The infinite melody of the number Pi

Anyone looking for the squaring of the circle often ends up in poetry. Or in music, such as Squaring the Circle by Heleen Van Haegenborgh, which premiered last Saturday at Zindering, the festival around the sound of silence in Mechelen, Belgium. The performance was in the hands of the percussion ensemble GAME.

The piece for four percussionists and electronics was inspired by Johan De Wilde’s Pi series of drawings. Mathematicians have a special relationship with this number because Pi makes the concept of infinity tangible. Partly for this reason, attention has also been paid to the visual aspect, an essential prop in contemporary classical music. Behind the players, an immense reproduction of one of Johan de Wilde’s Pi works was hung. The vertical multi-coloured strips formed an attractive backdrop for the four installations of silver-coloured tubular bells, also vertical. Even the time-honoured smoke machine has been used to visually underline the fact that the number Pi cannot be grasped except by touch.

The composition begins with a babbling, rushing brook along which the listener is immediately drawn into an inexplicable peacefulness. In this first passage, the performers exercise themselves in the infinity of the pianissimo. Ultra-soft bows caress cymbals and the vibraphone, here a tap on a wood block, there a minuscule movement with clubs, or a hesitant stroke along a metal plate. In the meantime, the electronics shuffle in long consonants, and a misty pedal tone forms. Light and dark take shape through a tenuous recorder and grated low registers of the tubular bells. The result is an infinity that is nevertheless provided with structuring elements, albeit carefully and precisely. Caution is provided by a gong that dies away, precision by the rhythmic buzzing of insects.

The tension of the composition is given relief by a long fortissimo, consisting of a combination of rolls of the Turkish drum and the kettledrum, sharp attacks of the gongs, tearing grinding movements of the metal plates, furious rolls of the tubular bells with now and then a primal scream from the electronics. This infernal series of explosions and rains of bullets has, however oddly, an organisational function.  The circle is challenged here by the quadrature. The result of that fight is the restraint that necessarily follows.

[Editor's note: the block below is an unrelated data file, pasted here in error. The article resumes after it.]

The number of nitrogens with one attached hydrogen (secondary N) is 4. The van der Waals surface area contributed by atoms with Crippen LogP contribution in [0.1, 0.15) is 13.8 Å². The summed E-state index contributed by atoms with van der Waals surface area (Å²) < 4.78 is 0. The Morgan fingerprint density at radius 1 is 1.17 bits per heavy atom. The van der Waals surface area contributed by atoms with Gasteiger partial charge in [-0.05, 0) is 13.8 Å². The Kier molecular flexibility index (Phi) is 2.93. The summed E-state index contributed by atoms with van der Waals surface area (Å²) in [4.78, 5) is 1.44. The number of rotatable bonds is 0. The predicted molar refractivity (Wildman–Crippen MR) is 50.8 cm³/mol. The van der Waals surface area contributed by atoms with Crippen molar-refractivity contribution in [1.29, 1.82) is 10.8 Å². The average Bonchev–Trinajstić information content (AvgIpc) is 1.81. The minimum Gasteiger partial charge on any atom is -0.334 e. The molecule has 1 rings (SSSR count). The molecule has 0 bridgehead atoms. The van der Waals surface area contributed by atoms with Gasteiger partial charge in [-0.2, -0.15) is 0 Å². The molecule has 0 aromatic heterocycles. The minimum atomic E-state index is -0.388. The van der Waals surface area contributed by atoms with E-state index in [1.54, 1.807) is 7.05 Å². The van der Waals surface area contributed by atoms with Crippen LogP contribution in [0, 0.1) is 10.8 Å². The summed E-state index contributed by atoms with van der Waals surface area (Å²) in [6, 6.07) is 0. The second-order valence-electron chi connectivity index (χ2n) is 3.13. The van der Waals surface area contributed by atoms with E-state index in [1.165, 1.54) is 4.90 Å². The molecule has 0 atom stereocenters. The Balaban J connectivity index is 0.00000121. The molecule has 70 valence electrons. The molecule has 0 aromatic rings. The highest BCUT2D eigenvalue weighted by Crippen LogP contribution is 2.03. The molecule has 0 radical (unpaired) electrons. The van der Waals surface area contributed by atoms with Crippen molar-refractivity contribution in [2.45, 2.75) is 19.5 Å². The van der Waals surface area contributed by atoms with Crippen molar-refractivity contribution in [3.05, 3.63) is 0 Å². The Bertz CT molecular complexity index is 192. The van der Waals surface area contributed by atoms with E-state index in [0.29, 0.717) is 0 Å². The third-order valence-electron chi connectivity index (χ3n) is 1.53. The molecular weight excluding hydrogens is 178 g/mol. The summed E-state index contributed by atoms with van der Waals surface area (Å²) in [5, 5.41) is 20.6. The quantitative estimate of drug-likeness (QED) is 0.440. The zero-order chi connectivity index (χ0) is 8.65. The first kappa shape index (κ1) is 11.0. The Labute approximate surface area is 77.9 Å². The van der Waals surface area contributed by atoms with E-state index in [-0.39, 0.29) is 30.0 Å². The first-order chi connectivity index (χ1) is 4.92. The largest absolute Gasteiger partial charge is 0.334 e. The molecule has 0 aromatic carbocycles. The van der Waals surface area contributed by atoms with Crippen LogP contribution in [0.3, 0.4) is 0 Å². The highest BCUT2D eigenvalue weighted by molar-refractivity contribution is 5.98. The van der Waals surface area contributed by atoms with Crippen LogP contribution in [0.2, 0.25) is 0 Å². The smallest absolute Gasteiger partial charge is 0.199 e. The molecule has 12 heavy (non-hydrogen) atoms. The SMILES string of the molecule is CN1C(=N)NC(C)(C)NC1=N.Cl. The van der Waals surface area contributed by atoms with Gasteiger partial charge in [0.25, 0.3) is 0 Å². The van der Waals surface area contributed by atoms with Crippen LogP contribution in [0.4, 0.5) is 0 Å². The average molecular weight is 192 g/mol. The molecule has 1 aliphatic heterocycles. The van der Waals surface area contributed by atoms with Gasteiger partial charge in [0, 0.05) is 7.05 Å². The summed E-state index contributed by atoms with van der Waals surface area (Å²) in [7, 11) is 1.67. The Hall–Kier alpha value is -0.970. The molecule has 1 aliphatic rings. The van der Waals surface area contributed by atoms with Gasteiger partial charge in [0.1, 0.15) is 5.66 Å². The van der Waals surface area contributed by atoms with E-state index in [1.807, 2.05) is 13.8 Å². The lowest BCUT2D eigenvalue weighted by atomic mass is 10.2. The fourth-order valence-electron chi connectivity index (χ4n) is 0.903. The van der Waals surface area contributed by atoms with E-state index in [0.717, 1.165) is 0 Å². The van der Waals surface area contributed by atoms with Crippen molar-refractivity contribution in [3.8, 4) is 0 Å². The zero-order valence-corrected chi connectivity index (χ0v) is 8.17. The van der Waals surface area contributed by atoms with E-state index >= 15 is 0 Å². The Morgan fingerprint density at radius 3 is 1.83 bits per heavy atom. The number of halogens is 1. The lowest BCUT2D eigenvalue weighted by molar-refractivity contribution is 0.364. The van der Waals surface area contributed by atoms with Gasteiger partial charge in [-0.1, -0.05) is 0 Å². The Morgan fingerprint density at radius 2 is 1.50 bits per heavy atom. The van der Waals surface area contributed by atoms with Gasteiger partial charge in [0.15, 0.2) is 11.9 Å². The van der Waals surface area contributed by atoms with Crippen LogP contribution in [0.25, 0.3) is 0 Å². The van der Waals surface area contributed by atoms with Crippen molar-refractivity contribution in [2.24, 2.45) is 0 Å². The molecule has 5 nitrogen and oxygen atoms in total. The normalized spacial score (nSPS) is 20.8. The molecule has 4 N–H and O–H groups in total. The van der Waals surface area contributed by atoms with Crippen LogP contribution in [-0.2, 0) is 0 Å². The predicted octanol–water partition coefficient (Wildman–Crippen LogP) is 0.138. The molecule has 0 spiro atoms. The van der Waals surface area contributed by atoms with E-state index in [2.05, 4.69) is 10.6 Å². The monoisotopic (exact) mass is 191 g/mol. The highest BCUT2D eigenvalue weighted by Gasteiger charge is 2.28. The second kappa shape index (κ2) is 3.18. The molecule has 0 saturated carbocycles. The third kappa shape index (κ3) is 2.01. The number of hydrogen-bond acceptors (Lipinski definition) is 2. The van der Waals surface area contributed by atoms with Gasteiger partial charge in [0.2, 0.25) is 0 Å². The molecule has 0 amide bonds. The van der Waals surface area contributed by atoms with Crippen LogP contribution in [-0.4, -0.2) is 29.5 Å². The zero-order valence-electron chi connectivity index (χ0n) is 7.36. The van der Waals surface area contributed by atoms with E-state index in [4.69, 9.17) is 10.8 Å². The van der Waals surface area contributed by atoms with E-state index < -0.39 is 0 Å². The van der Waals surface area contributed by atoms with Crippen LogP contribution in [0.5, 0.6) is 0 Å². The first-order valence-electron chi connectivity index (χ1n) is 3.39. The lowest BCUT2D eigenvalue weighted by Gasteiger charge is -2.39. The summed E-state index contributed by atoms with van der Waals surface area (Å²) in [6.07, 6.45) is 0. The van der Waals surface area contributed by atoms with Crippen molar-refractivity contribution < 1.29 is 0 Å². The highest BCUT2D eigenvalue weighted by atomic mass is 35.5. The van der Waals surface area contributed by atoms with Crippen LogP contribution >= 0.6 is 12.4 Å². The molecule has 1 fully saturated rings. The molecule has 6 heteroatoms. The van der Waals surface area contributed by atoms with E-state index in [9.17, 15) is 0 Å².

The final movement is a mixture of sweet-voiced rolls on the vibraphone, with barely perceptible strokes of the gongs, subtle taps with the side of the hammer on the tubular bells and vague gestures on the edges and sides of the big drums. The sounds slowly turn into the dripping of a zinc drainpipe, ever quieter, ever slower until nothing is audible to us humans. What remains is a strong suspicion of infinity, of poetry.

WHAT: Squaring the Circle for 4 percussionists and electronics by Heleen Van Haegenborgh

WHO: GAME (Aya Suzuki, Anita Cappuccinelli, Lucas Messler, Federico Tramontana)

SEEN: 11 December, Nona Arts Centre, Begijnenstraat 19, Mechelen

IMAGE: Johan De Wilde

ORGANISATION: Zindering festival, Mechelen, 9-13 December 2021


PHOTOS: Wynold Verweij

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